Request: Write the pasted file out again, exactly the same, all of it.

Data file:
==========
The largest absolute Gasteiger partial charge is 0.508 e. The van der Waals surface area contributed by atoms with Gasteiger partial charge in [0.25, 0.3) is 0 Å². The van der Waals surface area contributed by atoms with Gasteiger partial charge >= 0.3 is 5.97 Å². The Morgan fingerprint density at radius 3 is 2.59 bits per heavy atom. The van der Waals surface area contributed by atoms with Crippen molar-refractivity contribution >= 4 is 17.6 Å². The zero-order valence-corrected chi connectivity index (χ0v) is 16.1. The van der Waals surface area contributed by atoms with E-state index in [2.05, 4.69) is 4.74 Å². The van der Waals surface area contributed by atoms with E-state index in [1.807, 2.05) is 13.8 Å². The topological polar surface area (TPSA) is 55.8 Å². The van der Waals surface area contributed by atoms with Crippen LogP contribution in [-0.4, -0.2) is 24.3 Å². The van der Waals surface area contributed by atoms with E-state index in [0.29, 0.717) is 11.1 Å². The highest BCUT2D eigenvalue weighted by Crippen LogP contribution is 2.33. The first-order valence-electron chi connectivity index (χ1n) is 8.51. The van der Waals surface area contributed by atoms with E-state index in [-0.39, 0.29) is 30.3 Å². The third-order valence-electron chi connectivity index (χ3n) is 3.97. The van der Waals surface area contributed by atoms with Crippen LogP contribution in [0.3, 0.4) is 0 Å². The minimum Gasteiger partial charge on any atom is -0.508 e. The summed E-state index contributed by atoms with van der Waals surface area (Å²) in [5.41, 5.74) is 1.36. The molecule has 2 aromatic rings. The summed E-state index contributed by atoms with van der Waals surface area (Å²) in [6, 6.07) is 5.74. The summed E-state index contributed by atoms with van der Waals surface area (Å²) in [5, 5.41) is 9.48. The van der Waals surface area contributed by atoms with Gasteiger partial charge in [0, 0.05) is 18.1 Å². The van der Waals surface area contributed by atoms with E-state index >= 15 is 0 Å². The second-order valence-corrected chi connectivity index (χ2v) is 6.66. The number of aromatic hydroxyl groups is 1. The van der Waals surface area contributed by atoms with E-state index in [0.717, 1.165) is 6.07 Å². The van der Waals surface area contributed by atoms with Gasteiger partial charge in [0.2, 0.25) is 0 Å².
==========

The largest absolute Gasteiger partial charge is 0.508 e. The van der Waals surface area contributed by atoms with Gasteiger partial charge in [0.25, 0.3) is 0 Å². The van der Waals surface area contributed by atoms with Gasteiger partial charge >= 0.3 is 5.97 Å². The Morgan fingerprint density at radius 3 is 2.59 bits per heavy atom. The van der Waals surface area contributed by atoms with Crippen molar-refractivity contribution >= 4 is 17.6 Å². The zero-order valence-corrected chi connectivity index (χ0v) is 16.1. The van der Waals surface area contributed by atoms with E-state index in [2.05, 4.69) is 4.74 Å². The van der Waals surface area contributed by atoms with E-state index in [1.807, 2.05) is 13.8 Å². The topological polar surface area (TPSA) is 55.8 Å². The van der Waals surface area contributed by atoms with Crippen LogP contribution in [-0.4, -0.2) is 24.3 Å². The van der Waals surface area contributed by atoms with E-state index in [0.29, 0.717) is 11.1 Å². The highest BCUT2D eigenvalue weighted by Crippen LogP contribution is 2.33. The first-order valence-electron chi connectivity index (χ1n) is 8.51. The van der Waals surface area contributed by atoms with E-state index in [-0.39, 0.29) is 30.3 Å². The third-order valence-electron chi connectivity index (χ3n) is 3.97. The van der Waals surface area contributed by atoms with Crippen LogP contribution in [0.3, 0.4) is 0 Å². The minimum Gasteiger partial charge on any atom is -0.508 e. The summed E-state index contributed by atoms with van der Waals surface area (Å²) in [5.41, 5.74) is 1.36. The molecule has 2 aromatic rings. The summed E-state index contributed by atoms with van der Waals surface area (Å²) in [6, 6.07) is 5.74. The summed E-state index contributed by atoms with van der Waals surface area (Å²) in [5, 5.41) is 9.48. The van der Waals surface area contributed by atoms with Gasteiger partial charge in [0, 0.05) is 18.1 Å². The van der Waals surface area contributed by atoms with E-state index >= 15 is 0 Å². The second-order valence-corrected chi connectivity index (χ2v) is 6.66. The number of aromatic hydroxyl groups is 1. The van der Waals surface area contributed by atoms with E-state index in [0.717, 1.165) is 6.07 Å². The van der Waals surface area contributed by atoms with Gasteiger partial charge in [0.2, 0.25) is 0 Å².